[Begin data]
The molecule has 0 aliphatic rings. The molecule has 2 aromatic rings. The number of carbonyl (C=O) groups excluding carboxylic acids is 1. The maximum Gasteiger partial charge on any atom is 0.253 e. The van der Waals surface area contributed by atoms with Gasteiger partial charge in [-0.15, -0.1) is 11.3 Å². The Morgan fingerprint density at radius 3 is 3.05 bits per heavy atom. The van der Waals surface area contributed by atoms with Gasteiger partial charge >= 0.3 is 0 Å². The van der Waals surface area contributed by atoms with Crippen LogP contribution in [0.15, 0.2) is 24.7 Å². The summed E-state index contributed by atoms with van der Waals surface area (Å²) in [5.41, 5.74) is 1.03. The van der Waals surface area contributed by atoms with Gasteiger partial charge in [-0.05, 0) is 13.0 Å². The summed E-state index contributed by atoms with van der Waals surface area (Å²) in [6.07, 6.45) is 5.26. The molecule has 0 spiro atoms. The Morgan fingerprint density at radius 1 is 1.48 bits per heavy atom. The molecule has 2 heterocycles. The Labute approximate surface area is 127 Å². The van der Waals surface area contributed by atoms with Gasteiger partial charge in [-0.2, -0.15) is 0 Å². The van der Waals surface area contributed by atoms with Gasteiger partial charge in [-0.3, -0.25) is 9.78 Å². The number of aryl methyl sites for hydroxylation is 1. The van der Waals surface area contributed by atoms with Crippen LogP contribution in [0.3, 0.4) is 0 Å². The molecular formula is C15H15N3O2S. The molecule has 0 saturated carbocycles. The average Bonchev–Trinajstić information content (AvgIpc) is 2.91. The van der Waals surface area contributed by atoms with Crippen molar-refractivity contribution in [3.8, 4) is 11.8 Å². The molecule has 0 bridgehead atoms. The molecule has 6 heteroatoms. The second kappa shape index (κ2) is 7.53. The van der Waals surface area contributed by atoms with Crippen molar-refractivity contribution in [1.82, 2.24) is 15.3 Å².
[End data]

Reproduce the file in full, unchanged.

The molecule has 0 aliphatic rings. The molecule has 2 aromatic rings. The number of carbonyl (C=O) groups excluding carboxylic acids is 1. The maximum Gasteiger partial charge on any atom is 0.253 e. The van der Waals surface area contributed by atoms with Gasteiger partial charge in [-0.15, -0.1) is 11.3 Å². The Morgan fingerprint density at radius 3 is 3.05 bits per heavy atom. The van der Waals surface area contributed by atoms with Gasteiger partial charge >= 0.3 is 0 Å². The van der Waals surface area contributed by atoms with Crippen LogP contribution in [0.15, 0.2) is 24.7 Å². The summed E-state index contributed by atoms with van der Waals surface area (Å²) in [5.41, 5.74) is 1.03. The van der Waals surface area contributed by atoms with Gasteiger partial charge in [-0.05, 0) is 13.0 Å². The summed E-state index contributed by atoms with van der Waals surface area (Å²) in [6.07, 6.45) is 5.26. The molecule has 0 spiro atoms. The Morgan fingerprint density at radius 1 is 1.48 bits per heavy atom. The molecule has 2 heterocycles. The Labute approximate surface area is 127 Å². The van der Waals surface area contributed by atoms with Gasteiger partial charge in [-0.2, -0.15) is 0 Å². The van der Waals surface area contributed by atoms with Gasteiger partial charge in [-0.3, -0.25) is 9.78 Å². The number of aryl methyl sites for hydroxylation is 1. The van der Waals surface area contributed by atoms with Crippen LogP contribution in [0.3, 0.4) is 0 Å². The molecular formula is C15H15N3O2S. The molecule has 0 saturated carbocycles. The average Bonchev–Trinajstić information content (AvgIpc) is 2.91. The van der Waals surface area contributed by atoms with Crippen molar-refractivity contribution in [3.8, 4) is 11.8 Å². The molecule has 0 bridgehead atoms. The molecule has 6 heteroatoms. The second kappa shape index (κ2) is 7.53. The van der Waals surface area contributed by atoms with Crippen molar-refractivity contribution in [1.82, 2.24) is 15.3 Å².